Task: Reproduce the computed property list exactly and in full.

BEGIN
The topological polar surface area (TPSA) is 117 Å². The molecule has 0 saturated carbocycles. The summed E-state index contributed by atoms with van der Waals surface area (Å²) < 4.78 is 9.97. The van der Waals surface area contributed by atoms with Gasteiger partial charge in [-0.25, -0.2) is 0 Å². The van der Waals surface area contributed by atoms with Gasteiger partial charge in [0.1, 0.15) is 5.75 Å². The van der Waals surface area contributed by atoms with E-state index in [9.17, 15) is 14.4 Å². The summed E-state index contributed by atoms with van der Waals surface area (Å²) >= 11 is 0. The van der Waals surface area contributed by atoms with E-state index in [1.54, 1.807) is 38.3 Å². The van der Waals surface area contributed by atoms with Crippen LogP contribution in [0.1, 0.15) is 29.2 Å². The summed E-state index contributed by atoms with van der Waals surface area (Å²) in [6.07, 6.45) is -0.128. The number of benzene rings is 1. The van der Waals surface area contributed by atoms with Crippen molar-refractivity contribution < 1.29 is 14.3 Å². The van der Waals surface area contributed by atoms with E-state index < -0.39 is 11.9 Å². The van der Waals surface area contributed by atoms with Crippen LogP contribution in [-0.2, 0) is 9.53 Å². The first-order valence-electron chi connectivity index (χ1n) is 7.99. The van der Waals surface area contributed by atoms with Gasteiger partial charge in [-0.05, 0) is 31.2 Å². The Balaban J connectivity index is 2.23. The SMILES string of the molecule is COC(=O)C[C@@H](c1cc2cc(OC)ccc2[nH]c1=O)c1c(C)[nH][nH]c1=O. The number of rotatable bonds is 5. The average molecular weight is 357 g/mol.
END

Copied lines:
The topological polar surface area (TPSA) is 117 Å². The molecule has 0 saturated carbocycles. The summed E-state index contributed by atoms with van der Waals surface area (Å²) < 4.78 is 9.97. The van der Waals surface area contributed by atoms with Gasteiger partial charge in [-0.25, -0.2) is 0 Å². The van der Waals surface area contributed by atoms with Gasteiger partial charge in [0.1, 0.15) is 5.75 Å². The van der Waals surface area contributed by atoms with E-state index in [9.17, 15) is 14.4 Å². The summed E-state index contributed by atoms with van der Waals surface area (Å²) >= 11 is 0. The van der Waals surface area contributed by atoms with E-state index in [1.54, 1.807) is 38.3 Å². The van der Waals surface area contributed by atoms with Crippen LogP contribution in [0.1, 0.15) is 29.2 Å². The summed E-state index contributed by atoms with van der Waals surface area (Å²) in [6.07, 6.45) is -0.128. The number of benzene rings is 1. The van der Waals surface area contributed by atoms with Crippen molar-refractivity contribution < 1.29 is 14.3 Å². The van der Waals surface area contributed by atoms with E-state index < -0.39 is 11.9 Å². The van der Waals surface area contributed by atoms with Crippen LogP contribution in [-0.2, 0) is 9.53 Å². The first-order valence-electron chi connectivity index (χ1n) is 7.99. The van der Waals surface area contributed by atoms with Gasteiger partial charge in [-0.05, 0) is 31.2 Å². The Balaban J connectivity index is 2.23. The SMILES string of the molecule is COC(=O)C[C@@H](c1cc2cc(OC)ccc2[nH]c1=O)c1c(C)[nH][nH]c1=O. The number of rotatable bonds is 5. The average molecular weight is 357 g/mol.